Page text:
There are times when I wish I was a celebrity, or at least that this blog got several thousand page views a day, because I have something I want to say to everyone in America, something I want everyone to hear and listen to. Oh well, I’m going to say it anyway: Everyone just get a grip! (And read the whole thing, not just the parts you like or the parts you don’t like.)

I have things to say to people on both sides of the Confederate flag issue. First of all, you all need to understand that it means different things to different people. I keep seeing images of the flag on Facebook with the words, “If you are offended by this you don’t know history.” That is one of the most ridiculous things I have ever seen. If you can’t understand why some people find it not merely offensive but also deeply hurtful then YOU don’t know history. In fact, if you don’t understand that, you are shockingly, impossibly ignorant of history. Or else, you’ve just made up your own fantasy history or you are choosing to believe someone else’s fantasy history. Or, at best, you are picking and choosing the parts of history you like and ignoring the rest.

ON THE OTHER HAND, if you are one of the people who are offended by the Confederate flag, you need to understand that not everyone who displays it is racist. To some people it is a precious symbol of their culture. It’s not an exclusive culture and certainly not racist. Most of its members would be happy to let you in if you have a fondness for dirt roads, pickups, country music, hound dogs, cowboy boots and the like. And if not, they will still treat you decently even though they may not understand you. Most people who display the confederate flag really and truly do not care what race or ethnic group you belong to. Many of them come across as ignorant because they have had too little contact with people of other races but they are not intentionally racist.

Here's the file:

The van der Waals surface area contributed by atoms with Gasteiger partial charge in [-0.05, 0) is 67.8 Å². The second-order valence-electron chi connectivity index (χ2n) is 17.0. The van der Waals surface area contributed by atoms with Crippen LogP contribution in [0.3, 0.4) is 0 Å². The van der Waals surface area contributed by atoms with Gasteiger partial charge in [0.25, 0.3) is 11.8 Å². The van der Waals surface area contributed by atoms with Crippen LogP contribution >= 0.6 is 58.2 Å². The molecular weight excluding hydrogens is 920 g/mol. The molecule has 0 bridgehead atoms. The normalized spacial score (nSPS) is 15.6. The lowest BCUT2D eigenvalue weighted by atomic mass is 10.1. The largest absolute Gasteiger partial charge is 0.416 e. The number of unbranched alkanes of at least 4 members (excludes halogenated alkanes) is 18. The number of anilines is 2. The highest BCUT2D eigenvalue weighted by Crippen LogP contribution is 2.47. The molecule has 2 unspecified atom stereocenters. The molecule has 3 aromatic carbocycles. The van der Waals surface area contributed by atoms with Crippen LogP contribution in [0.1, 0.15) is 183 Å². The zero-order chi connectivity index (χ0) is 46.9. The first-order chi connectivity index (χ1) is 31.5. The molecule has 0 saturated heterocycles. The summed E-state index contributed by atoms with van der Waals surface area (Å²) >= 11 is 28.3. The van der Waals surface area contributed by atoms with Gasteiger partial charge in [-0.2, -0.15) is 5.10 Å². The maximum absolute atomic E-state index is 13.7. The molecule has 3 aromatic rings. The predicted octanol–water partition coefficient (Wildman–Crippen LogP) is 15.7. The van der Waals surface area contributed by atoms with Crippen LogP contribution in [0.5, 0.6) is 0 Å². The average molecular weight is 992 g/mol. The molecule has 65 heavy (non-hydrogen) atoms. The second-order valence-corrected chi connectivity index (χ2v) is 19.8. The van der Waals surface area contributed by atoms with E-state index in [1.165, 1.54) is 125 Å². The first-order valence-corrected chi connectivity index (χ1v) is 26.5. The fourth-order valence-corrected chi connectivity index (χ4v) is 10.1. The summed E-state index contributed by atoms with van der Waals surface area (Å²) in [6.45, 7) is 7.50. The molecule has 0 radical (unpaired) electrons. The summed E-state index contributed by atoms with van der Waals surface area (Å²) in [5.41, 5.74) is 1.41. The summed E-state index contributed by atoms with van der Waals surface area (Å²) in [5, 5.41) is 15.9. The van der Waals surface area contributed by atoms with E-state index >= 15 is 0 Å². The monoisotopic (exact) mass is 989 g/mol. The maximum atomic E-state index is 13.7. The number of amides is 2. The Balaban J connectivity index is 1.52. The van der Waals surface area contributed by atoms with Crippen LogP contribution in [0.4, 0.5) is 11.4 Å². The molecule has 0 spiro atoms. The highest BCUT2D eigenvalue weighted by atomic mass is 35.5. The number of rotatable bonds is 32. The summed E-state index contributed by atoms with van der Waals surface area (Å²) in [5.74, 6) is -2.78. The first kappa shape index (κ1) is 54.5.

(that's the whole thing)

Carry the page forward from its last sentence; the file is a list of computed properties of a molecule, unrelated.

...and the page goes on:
Just because a lunatic carrying a confederate flag shot up a black church does not mean that every person who displays it is hateful. The U.S. flag has often been waved by people who believe that all Muslims should be murdered, gay people are going to Hell, all immigrants should be sent home, and all women should stay barefoot and pregnant and everyone understands that does not mean everyone who displays the U.S. flag is hateful. I know! I know! That is different. It really is. The Confederate flag carries a history that is undeniably one of racism and hatefulness but to the majority of the people who display it, it no longer holds that meaning. That is what you need to understand and accept.

And to those of you who are crying about the impending disappearance of your beloved symbol of the South: News flash! The Confederate flag has not been banned! Get a grip. Some states have decided to stop flying it in front of their state capitol buildings. So what? It has not been an official symbol of anything for over 150 years and does not belong in front of any official building. And several retailers have decided to stop selling it. So what? Retailers decide to stop selling products all the time, for all kinds of reasons. Given it’s popularity, there is no doubt that other businesses will spring up overnight for the express purpose of making and selling Confederate flags. And if you happen to think that it should be banned, you need to get a grip. Banning anything only makes it more popular. If you don’t know that then you really don’t know history.